MUSKEGON, Mich. — Muskegon city firefighters are responding to comments made by the city manager about a proposed $600,000 budget cut to their department.
City manager Frank Peterson spoke with FOX 17 Wednesday night about the proposed cuts. He said the cuts need to be made because the city has to get a handle over its costs, and that rising pension and healthcare costs are the Achilles’ Heel of the department and are unsustainable.
“The additional costs are stemming from the fire department, and they are mostly 100 percent related to rising pension costs, rising healthcare, rising healthcare pension costs,” Peterson said.
Peterson went on to say they’re going to look at alternative scheduling models that will give them the appropriate amount of staffing on days when they predict they’ll need it.
The firefighters union responded to the proposed cuts on Facebook Thursday. They say they’re “extremely concerned” that the cuts could put lives at risk in the event of an emergency:
“The Muskegon Fire Fighters were disappointed to see the Muskegon City Manager chose to not speak with the Muskegon Firefighters but instead turned to the news media. We do not see how this behavior is helpful and we believe it puts our City in a negative light. We strongly argue against comments made by the City Manager alleging the Muskegon Professional Fire Fighters Union is fear mongering. The Muskegon Professional Fire Fighters Union – Local 370 made a commitment to commissioners we spoke with at Tuesday’s City Commission Meeting to not argue the issue through news media. Despite repeated requests, we did not appear on camera for any news source and did not provide any comment for MLive. By contrast, The City of Muskegon City Manager has decided to go on air with a local news source to once again degrade the City fire fighters.
Unfortunately, we feel we must now publicly respond. First and foremost, our fire fighters are advocates for the safety of this community. We are extremely concerned over the proposed $918,000 budget cut. We question this drastic measure in spite of the city income tax, a tax which was passed years ago on a pledge of proper police and fire funding. We feel the additional proposed cuts on top of the years of declining staff could certainly impact the community’s safety and put lives at risk. The administration stated they are looking for a different “model”. We are a different “model”. Federal law allows fire fighters to work 54 hours per week in 24 hour shifts. To make the point, police and fire fighters are paid roughly the same wage. However, fire fighters work 54 hours per week while police officers work 40. This is a huge savings for cities. A fact the city administration is clearly not aware of when they suggest scheduled staffing when they predict a fire will occur.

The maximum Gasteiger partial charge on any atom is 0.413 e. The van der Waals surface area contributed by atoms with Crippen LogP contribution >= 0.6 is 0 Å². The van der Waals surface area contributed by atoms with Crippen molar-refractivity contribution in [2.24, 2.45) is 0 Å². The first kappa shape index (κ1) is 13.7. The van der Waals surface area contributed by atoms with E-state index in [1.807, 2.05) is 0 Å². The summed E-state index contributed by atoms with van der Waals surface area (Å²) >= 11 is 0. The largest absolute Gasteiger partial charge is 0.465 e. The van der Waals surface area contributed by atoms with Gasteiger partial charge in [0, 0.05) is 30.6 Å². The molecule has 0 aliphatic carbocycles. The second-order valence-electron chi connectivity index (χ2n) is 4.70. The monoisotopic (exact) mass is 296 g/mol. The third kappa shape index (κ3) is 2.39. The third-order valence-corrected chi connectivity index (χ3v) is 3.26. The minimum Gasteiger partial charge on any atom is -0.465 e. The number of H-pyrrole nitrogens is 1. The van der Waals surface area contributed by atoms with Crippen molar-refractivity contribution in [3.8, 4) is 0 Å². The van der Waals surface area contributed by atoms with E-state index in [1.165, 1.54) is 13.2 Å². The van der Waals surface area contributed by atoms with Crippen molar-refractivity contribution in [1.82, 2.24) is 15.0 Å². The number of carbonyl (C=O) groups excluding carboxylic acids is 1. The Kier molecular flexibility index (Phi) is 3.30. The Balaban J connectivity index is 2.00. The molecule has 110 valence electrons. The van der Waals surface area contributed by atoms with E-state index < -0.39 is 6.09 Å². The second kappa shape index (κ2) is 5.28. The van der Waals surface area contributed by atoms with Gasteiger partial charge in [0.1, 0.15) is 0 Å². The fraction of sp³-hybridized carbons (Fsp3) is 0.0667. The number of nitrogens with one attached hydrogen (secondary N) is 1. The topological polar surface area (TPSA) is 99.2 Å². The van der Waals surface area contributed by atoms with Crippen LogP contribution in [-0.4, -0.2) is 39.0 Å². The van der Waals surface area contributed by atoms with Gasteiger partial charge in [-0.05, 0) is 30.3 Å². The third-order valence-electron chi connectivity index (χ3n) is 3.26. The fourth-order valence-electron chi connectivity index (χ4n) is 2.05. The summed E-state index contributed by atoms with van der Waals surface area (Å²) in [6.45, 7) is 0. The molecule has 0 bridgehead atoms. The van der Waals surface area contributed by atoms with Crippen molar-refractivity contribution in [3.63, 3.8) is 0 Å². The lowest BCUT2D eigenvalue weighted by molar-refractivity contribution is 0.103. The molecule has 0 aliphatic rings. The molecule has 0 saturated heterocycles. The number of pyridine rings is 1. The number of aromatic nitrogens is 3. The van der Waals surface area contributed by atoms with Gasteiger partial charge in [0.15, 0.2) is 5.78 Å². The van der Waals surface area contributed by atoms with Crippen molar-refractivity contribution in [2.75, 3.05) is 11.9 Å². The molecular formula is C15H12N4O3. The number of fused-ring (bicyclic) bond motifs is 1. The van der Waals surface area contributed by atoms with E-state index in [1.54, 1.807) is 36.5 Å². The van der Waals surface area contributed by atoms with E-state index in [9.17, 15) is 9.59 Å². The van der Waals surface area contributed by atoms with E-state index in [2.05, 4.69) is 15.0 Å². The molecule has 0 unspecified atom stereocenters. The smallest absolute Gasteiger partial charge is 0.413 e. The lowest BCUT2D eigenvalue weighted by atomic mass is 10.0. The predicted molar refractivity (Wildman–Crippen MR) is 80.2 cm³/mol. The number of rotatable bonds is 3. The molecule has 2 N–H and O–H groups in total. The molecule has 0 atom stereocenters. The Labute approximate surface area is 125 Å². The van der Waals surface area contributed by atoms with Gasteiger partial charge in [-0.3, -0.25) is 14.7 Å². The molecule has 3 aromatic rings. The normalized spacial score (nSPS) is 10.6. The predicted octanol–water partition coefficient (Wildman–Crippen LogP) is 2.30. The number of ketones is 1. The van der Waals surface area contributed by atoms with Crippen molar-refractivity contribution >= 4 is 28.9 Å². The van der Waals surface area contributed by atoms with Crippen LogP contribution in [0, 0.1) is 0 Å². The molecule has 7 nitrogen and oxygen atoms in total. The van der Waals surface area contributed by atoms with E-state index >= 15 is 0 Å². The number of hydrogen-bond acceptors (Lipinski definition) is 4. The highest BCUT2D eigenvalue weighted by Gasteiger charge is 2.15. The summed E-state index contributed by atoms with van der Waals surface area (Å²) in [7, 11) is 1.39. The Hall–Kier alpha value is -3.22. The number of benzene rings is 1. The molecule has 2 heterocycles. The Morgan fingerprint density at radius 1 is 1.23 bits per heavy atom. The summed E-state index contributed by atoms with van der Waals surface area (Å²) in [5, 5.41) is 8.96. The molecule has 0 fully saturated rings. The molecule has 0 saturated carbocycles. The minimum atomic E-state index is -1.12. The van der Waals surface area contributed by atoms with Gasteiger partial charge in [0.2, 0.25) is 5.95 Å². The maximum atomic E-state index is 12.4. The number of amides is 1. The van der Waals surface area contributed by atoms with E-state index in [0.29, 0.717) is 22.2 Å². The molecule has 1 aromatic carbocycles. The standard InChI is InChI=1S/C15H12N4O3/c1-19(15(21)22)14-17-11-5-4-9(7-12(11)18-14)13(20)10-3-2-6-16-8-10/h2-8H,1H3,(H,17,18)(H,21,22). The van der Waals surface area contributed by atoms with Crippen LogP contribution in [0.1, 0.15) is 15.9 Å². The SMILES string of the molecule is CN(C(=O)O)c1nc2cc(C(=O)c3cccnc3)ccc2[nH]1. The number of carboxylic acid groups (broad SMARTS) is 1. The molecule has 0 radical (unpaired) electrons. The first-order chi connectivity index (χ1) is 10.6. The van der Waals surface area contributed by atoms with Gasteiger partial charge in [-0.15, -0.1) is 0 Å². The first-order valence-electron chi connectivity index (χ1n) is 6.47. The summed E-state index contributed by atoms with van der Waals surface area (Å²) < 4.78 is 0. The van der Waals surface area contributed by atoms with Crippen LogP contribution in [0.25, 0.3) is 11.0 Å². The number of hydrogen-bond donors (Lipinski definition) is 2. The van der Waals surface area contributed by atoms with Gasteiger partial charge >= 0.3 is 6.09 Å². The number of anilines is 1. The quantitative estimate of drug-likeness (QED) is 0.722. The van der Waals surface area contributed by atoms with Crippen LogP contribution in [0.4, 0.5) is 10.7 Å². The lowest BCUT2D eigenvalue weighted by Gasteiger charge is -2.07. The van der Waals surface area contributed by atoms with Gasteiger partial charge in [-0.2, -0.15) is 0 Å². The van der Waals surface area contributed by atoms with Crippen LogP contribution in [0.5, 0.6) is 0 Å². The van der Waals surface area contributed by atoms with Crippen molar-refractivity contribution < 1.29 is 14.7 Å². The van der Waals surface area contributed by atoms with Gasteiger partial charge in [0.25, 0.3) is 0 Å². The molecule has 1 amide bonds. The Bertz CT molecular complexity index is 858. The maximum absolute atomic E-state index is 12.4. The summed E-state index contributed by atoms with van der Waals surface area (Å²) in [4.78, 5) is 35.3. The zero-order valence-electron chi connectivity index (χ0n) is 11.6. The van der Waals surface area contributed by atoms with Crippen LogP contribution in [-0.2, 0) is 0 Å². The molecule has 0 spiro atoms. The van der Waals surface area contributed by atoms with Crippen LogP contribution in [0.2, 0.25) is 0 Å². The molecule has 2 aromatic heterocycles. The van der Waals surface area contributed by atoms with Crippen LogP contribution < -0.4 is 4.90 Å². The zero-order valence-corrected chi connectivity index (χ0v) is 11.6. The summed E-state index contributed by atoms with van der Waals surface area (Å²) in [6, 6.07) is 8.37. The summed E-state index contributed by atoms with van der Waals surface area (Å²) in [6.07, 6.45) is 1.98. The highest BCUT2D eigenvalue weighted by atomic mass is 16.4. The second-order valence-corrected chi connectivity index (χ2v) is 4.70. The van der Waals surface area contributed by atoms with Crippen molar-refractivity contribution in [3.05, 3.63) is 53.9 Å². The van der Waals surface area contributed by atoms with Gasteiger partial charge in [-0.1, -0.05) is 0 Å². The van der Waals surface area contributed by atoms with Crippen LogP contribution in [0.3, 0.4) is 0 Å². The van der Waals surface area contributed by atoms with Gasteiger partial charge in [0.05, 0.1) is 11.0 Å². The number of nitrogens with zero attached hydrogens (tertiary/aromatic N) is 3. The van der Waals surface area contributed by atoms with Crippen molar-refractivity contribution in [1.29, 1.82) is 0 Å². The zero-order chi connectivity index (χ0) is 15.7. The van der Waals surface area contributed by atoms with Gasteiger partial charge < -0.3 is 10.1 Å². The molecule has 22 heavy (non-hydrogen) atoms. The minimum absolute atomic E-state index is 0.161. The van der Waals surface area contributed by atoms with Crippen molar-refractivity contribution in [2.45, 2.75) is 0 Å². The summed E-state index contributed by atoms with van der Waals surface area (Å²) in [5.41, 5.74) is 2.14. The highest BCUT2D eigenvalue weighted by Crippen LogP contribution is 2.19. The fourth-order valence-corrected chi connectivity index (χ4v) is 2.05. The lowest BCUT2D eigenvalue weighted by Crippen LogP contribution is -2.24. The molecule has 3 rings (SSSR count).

The Muskegon Professional Fire Fighters remain interested in working this issue out with the City, just as we did in 2012. Back then, we worked with the City to implement a part-time fire fighter program to supplement full-time staff. Although the program was abandoned in 2014, it is an example of working together to make long-lasting solutions to keep our community safe. The Muskegon Professional Fire Fighters would like to thank the community for the outpouring of support. We recognize that the City of Muskegon is a beautiful and growing city and we look forward to its bright future.”
Before any cuts are made, the budget needs to be submitted to the state for approval July 1. The city says no decision will be made without trying to negotiate with the unions first.
Another public meeting about the budget is scheduled for June 27.